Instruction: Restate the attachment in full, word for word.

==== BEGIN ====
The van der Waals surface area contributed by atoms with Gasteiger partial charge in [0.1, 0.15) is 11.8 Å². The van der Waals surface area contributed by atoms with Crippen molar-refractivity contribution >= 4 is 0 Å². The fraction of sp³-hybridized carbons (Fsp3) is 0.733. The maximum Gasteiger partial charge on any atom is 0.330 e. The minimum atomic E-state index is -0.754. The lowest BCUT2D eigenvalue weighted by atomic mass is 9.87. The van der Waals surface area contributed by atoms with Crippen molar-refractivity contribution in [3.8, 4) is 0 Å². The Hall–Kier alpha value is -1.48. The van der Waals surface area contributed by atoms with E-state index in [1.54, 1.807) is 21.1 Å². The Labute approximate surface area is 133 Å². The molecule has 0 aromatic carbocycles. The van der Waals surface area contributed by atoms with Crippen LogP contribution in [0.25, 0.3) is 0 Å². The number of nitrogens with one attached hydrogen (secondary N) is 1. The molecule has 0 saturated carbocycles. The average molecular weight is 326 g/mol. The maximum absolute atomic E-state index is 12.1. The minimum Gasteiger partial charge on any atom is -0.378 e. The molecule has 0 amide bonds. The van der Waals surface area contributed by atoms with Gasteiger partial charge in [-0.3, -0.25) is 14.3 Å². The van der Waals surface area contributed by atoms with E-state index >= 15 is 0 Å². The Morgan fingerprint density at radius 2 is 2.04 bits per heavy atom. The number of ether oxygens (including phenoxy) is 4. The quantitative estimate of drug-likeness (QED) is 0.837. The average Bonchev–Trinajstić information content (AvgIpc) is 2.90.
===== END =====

The van der Waals surface area contributed by atoms with Gasteiger partial charge in [0.1, 0.15) is 11.8 Å². The van der Waals surface area contributed by atoms with Crippen molar-refractivity contribution >= 4 is 0 Å². The fraction of sp³-hybridized carbons (Fsp3) is 0.733. The maximum Gasteiger partial charge on any atom is 0.330 e. The minimum atomic E-state index is -0.754. The lowest BCUT2D eigenvalue weighted by atomic mass is 9.87. The van der Waals surface area contributed by atoms with Crippen molar-refractivity contribution in [3.8, 4) is 0 Å². The Hall–Kier alpha value is -1.48. The van der Waals surface area contributed by atoms with E-state index in [1.54, 1.807) is 21.1 Å². The Labute approximate surface area is 133 Å². The molecule has 0 aromatic carbocycles. The van der Waals surface area contributed by atoms with Crippen LogP contribution in [0.25, 0.3) is 0 Å². The number of nitrogens with one attached hydrogen (secondary N) is 1. The molecule has 0 saturated carbocycles. The average molecular weight is 326 g/mol. The maximum absolute atomic E-state index is 12.1. The minimum Gasteiger partial charge on any atom is -0.378 e. The molecule has 0 amide bonds. The van der Waals surface area contributed by atoms with Gasteiger partial charge in [-0.3, -0.25) is 14.3 Å². The van der Waals surface area contributed by atoms with E-state index >= 15 is 0 Å². The Morgan fingerprint density at radius 2 is 2.04 bits per heavy atom. The number of ether oxygens (including phenoxy) is 4. The quantitative estimate of drug-likeness (QED) is 0.837. The average Bonchev–Trinajstić information content (AvgIpc) is 2.90.